Worry level: Moderate to low.


Matz

Tyler Glasnow, Pittsburgh Pirates Age: 22 109 1/3 IP in 2015, 179 2/3 IP pace in 2016 Increase: 70 1/3 IP Previous career high: 2014 (124 1/3 IP)

The Pirates' other top prospect -- and, in fact, one more highly regarded than Taillon -- Glasnow missed a month's time due to an ankle injury in 2015, resulting in the modest innings total that puts him under the microscope this season. Glasnow walks more hitters than Taillon, which means potentially more taxing big-league frames, so you can be sure the Pirates will be closely watching his workload once he debuts.

Worry level: Moderate to high.


Matz

Sean Manaea, Oakland Athletics Age: 24 100 IP in 2015, 170 1/3 IP pace in 2016 Increase: 70 1/3 IP Previous career high: 2014 (121 2/3 IP)

Injuries have also been a problem for the Oakland Athletics' rotation, Manaea included, as he landed on the DL on Tuesday with a left pronator strain. Even after he returns, the team will almost assuredly keep Manaea's workload in check in the 150 range considering his totals in 2014-15.

Worry level: High.


Matz

Vince Velasquez, Philadelphia Phillies Age: 24 88 2/3 IP in 2015, 153 2/3 IP pace in 2016 Increase: 65 IP Previous career high: 2013 (124 2/3 IP)

Velasquez's current DL status due to a biceps injury will slow his innings pace, but his inclusion serves a reminder that he would've been likely to miss some time to keep his workload in check anyway. He's also one of the less-efficient pitchers on the list, averaging 4.00 pitches per plate appearance and 16.7 pitches per inning, and is one of the pitchers for whom innings is a poor indicator of workload. It might've been smart for the Philadelphia Phillies to cap him at perhaps as few as 140, though it's also impossible to target a specific number of innings for him (or any pitcher for that matter). Your window to trade him has closed.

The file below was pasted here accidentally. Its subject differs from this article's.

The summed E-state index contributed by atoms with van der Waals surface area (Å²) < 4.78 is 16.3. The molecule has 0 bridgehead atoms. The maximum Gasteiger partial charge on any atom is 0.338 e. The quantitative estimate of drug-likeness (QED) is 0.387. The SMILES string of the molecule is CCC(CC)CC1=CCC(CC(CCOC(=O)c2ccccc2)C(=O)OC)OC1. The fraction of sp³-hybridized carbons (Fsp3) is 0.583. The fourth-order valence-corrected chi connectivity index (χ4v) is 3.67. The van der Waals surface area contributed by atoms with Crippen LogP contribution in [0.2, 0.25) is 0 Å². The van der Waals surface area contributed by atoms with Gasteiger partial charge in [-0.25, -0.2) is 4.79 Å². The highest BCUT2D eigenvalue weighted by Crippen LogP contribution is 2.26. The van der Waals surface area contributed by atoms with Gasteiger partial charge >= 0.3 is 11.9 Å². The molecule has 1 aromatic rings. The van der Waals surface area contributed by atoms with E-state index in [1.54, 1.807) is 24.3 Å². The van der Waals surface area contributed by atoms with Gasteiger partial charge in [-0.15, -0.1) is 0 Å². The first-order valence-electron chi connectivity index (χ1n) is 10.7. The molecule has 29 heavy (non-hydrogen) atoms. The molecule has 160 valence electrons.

Worry level: Extreme.


Matz

Robert Stephenson, Cincinnati Reds Age: 23 134 IP in 2015, 193 2/3 IP pace in 2016 Increase: 59 2/3 IP Previous career high: 2014 (136 1/3 IP)

He's another young pitcher the Reds could throw into their rotation in the coming weeks both to get his feet wet as well as to slow some of their other starters' paces, but Stephenson, like some of the others, faces a potential workload cap of his own. If you're stashing him in the hopes of help later this year, keep your expected number of starts from him conservative.

Worry level: High.


Matz

Michael Fulmer, Detroit Tigers Age: 23 124 2/3 IP in 2015, 174 2/3 IP pace in 2016 Increase: 50 IP Previous career high: 2015